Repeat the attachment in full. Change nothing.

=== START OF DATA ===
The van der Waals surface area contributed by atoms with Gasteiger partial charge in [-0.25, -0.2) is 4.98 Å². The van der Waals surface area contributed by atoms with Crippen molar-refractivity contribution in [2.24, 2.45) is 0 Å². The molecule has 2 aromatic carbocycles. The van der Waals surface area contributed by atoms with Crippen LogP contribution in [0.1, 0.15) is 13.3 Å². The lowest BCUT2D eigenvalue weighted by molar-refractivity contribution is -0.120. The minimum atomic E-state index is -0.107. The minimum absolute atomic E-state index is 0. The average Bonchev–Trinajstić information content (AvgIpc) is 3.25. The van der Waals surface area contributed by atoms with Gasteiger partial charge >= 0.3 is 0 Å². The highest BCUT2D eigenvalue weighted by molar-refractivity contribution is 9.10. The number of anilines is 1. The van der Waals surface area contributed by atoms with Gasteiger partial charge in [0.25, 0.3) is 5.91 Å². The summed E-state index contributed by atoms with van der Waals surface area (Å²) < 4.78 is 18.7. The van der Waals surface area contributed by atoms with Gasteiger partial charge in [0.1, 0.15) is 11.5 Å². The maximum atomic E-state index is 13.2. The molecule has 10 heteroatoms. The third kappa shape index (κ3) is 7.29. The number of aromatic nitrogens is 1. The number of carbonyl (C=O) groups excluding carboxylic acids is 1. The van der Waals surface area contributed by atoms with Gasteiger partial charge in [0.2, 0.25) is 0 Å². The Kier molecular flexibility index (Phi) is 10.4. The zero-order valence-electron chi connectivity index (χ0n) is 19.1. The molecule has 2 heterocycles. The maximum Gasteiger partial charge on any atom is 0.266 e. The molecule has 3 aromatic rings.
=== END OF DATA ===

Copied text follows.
The van der Waals surface area contributed by atoms with Gasteiger partial charge in [-0.25, -0.2) is 4.98 Å². The van der Waals surface area contributed by atoms with Crippen molar-refractivity contribution in [2.24, 2.45) is 0 Å². The molecule has 2 aromatic carbocycles. The van der Waals surface area contributed by atoms with Crippen LogP contribution in [0.1, 0.15) is 13.3 Å². The lowest BCUT2D eigenvalue weighted by molar-refractivity contribution is -0.120. The minimum atomic E-state index is -0.107. The minimum absolute atomic E-state index is 0. The average Bonchev–Trinajstić information content (AvgIpc) is 3.25. The van der Waals surface area contributed by atoms with Gasteiger partial charge >= 0.3 is 0 Å². The highest BCUT2D eigenvalue weighted by molar-refractivity contribution is 9.10. The number of anilines is 1. The van der Waals surface area contributed by atoms with Gasteiger partial charge in [0.25, 0.3) is 5.91 Å². The summed E-state index contributed by atoms with van der Waals surface area (Å²) < 4.78 is 18.7. The van der Waals surface area contributed by atoms with Gasteiger partial charge in [0.1, 0.15) is 11.5 Å². The maximum atomic E-state index is 13.2. The molecule has 10 heteroatoms. The third kappa shape index (κ3) is 7.29. The number of aromatic nitrogens is 1. The number of carbonyl (C=O) groups excluding carboxylic acids is 1. The van der Waals surface area contributed by atoms with Gasteiger partial charge in [0.2, 0.25) is 0 Å². The Kier molecular flexibility index (Phi) is 10.4. The zero-order valence-electron chi connectivity index (χ0n) is 19.1. The molecule has 2 heterocycles. The maximum Gasteiger partial charge on any atom is 0.266 e. The molecule has 3 aromatic rings.